Used by millions for research, teaching, and learning. With more than a thousand academic journals and over 1 million images, letters, and other primary sources, JSTOR is one of the world's most trusted sources for academic content.
Provides full text coverage to nearly 9,100 journals, including over 7,900 peer-reviewed titles in the social sciences, humanities, general science, multi-cultural studies, education and more. Full-text coverage dates back to 1985 and is updated daily.
Provides indexing and abstracts from books and journals of philosophy and related fields. Covers the areas of ethics, aesthetics, social philosophy, political philosophy, epistemology, and metaphysic logic as well as material on the philosophy of law, religion, science, history, education, and language.
Project MUSE offers full-text current and archival articles from 600+ scholarly journals from major university presses covering literature and criticism, history, performing arts, cultural studies, education, philosophy, political science, gender studies, and more. Updated continually.
Entries include over 500 biographies of famous and influential philosophers, in-depth analysis of philosophical terms and concepts, a chronology of philosophical events stretching from 10,000 BC to the present day.
In this series New City Press, in conjuction with the Augustinian Heritage Institute, will provide the complete works of Saint Augustine for the first time in the English language. New translations, introductions and notes by renowned Augustinian scholars.
This volume, which is part of the Clarendon Aristotle Series, offers a clear and faithful new translation of Books II to IV of Aristotle's Nicomachean Ethics, accompanied by an analytical commentary focusing on philosophical issues. In Books II to IV, Aristotle gives his account of virtue of character in general and of the principal virtues individually, topics of central interest both to his ethical theory and to modern ethical theorists. Consequently major themes of the commentary are connections on the one hand with other relevant Aristotelian texts and on the other with modern writings, both text-related and thematic. Since the main aim of the volume is to make Aristotle's thought as accessible as possible to readers who do not know Greek, considerable care is taken to elucidate both his technical vocabulary and significant features of his Greek idiom. C. C. W. Taylor also provides systematic comparisons with other translations into English and other languages, and frequent references to other commentaries, ancient, medieval, and modern. These features make the work useful to other scholars in the field as well as to students of philosophy, both undergraduate and graduate. In view of the widespread contemporary interest in the topic of virtue, the volume should appeal to students of ethics (even those hitherto unacquainted with ancient thought) and to any reader who is concerned to see how fundamental questions of life and conduct were approached in a culture significantly different from our own.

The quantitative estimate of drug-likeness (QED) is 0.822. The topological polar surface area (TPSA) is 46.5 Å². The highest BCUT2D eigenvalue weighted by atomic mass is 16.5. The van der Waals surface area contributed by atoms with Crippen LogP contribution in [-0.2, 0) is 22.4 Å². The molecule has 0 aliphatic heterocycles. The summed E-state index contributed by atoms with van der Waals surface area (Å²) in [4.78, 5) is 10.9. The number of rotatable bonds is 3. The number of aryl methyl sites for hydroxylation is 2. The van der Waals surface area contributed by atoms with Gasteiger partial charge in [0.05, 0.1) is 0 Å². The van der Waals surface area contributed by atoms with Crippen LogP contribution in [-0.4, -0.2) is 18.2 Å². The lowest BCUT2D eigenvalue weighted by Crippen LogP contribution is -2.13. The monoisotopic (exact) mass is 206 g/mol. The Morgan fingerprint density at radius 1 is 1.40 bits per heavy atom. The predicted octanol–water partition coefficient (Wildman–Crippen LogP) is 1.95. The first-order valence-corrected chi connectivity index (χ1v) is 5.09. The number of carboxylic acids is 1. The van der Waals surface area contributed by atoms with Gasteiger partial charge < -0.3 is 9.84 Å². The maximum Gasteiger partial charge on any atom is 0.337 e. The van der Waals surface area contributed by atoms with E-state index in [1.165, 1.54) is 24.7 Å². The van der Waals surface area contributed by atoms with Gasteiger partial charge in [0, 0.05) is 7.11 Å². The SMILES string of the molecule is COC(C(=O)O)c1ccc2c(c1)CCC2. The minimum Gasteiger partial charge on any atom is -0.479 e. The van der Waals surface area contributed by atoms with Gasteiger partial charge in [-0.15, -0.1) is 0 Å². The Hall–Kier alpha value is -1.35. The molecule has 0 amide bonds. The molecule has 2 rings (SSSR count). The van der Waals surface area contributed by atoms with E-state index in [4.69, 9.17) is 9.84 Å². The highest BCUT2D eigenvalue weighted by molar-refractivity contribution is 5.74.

In Fear and Trembling Kierkegaard, writing under the pseudonym Johannes de silentio, expounds his personal view of religion through a discussion of the scene in Genesis in which Abraham prepares to sacrifice his son at God's command. Believing Abraham's unreserved obedience to be the essential leap of faith needed to make a full commitment to his religion, Kierkegaard himself made great sacrifices in order to dedicate his life entirely to his philosophy and to God. The conviction shown in this religious polemic – that a man can have an exceptional mission in life – informed all Kierkegaard's later writings, and was also hugely influential for both Protestant theology and the existentialist movement.Alastair Hannay's introduction elucidates Kierkegaard's philosophy and the ways in which it conflicted with more accepted contemporary views. This edition also includes detailed notes to complement this groundbreaking analysis of religion, and new chronology.
Winner of the National Book Award The publication of this extraordinary volume firmly established Flannery O'Connor's monumental contribution to American fiction. There are thirty-one stories here in all, including twelve that do not appear in the only two story collections O'Connor put together in her short lifetime--"Everything That Rises Must Converge "and "A Good Man Is Hard to Find." O'Connor published her first story, "The Geranium," in 1946, while she was working on her master's degree at the University of Iowa. Arranged chronologically, this collection shows that her last story, "Judgement Day"--sent to her publisher shortly before her death--is a brilliantly rewritten and transfigured version of "The Geranium." Taken together, these stories reveal a lively, penetrating talent that has given us some of the most powerful and disturbing fiction of the twentieth century. Also included is an introduction by O'Connor's longtime editor and friend, Robert Giroux.